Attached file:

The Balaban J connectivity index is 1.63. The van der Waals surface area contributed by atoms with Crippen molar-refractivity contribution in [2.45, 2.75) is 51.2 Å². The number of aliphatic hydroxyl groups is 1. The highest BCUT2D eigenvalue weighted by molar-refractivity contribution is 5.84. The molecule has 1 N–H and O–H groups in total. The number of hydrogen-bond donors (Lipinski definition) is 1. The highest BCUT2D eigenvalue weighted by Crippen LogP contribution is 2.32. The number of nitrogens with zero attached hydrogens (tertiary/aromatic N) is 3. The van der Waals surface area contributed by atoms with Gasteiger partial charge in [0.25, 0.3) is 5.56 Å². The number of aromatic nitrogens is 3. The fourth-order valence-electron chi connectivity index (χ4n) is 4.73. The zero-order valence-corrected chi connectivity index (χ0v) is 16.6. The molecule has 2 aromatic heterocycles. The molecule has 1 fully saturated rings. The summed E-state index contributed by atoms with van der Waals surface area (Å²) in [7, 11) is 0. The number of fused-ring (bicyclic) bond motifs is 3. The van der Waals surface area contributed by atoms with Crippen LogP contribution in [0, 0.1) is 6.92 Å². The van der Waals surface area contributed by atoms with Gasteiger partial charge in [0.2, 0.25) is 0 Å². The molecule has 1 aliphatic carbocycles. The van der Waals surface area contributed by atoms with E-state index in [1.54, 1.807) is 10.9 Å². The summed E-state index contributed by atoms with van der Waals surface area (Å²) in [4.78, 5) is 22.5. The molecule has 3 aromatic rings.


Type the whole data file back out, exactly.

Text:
The Balaban J connectivity index is 1.63. The van der Waals surface area contributed by atoms with Crippen molar-refractivity contribution in [2.45, 2.75) is 51.2 Å². The number of aliphatic hydroxyl groups is 1. The highest BCUT2D eigenvalue weighted by molar-refractivity contribution is 5.84. The molecule has 1 N–H and O–H groups in total. The number of hydrogen-bond donors (Lipinski definition) is 1. The highest BCUT2D eigenvalue weighted by Crippen LogP contribution is 2.32. The number of nitrogens with zero attached hydrogens (tertiary/aromatic N) is 3. The van der Waals surface area contributed by atoms with Gasteiger partial charge in [0.25, 0.3) is 5.56 Å². The number of aromatic nitrogens is 3. The fourth-order valence-electron chi connectivity index (χ4n) is 4.73. The zero-order valence-corrected chi connectivity index (χ0v) is 16.6. The molecule has 2 aromatic heterocycles. The molecule has 1 fully saturated rings. The summed E-state index contributed by atoms with van der Waals surface area (Å²) in [7, 11) is 0. The number of fused-ring (bicyclic) bond motifs is 3. The van der Waals surface area contributed by atoms with Crippen LogP contribution in [0, 0.1) is 6.92 Å². The van der Waals surface area contributed by atoms with Gasteiger partial charge in [0.2, 0.25) is 0 Å². The molecule has 1 aliphatic carbocycles. The van der Waals surface area contributed by atoms with E-state index in [1.54, 1.807) is 10.9 Å². The summed E-state index contributed by atoms with van der Waals surface area (Å²) in [4.78, 5) is 22.5. The molecule has 3 aromatic rings.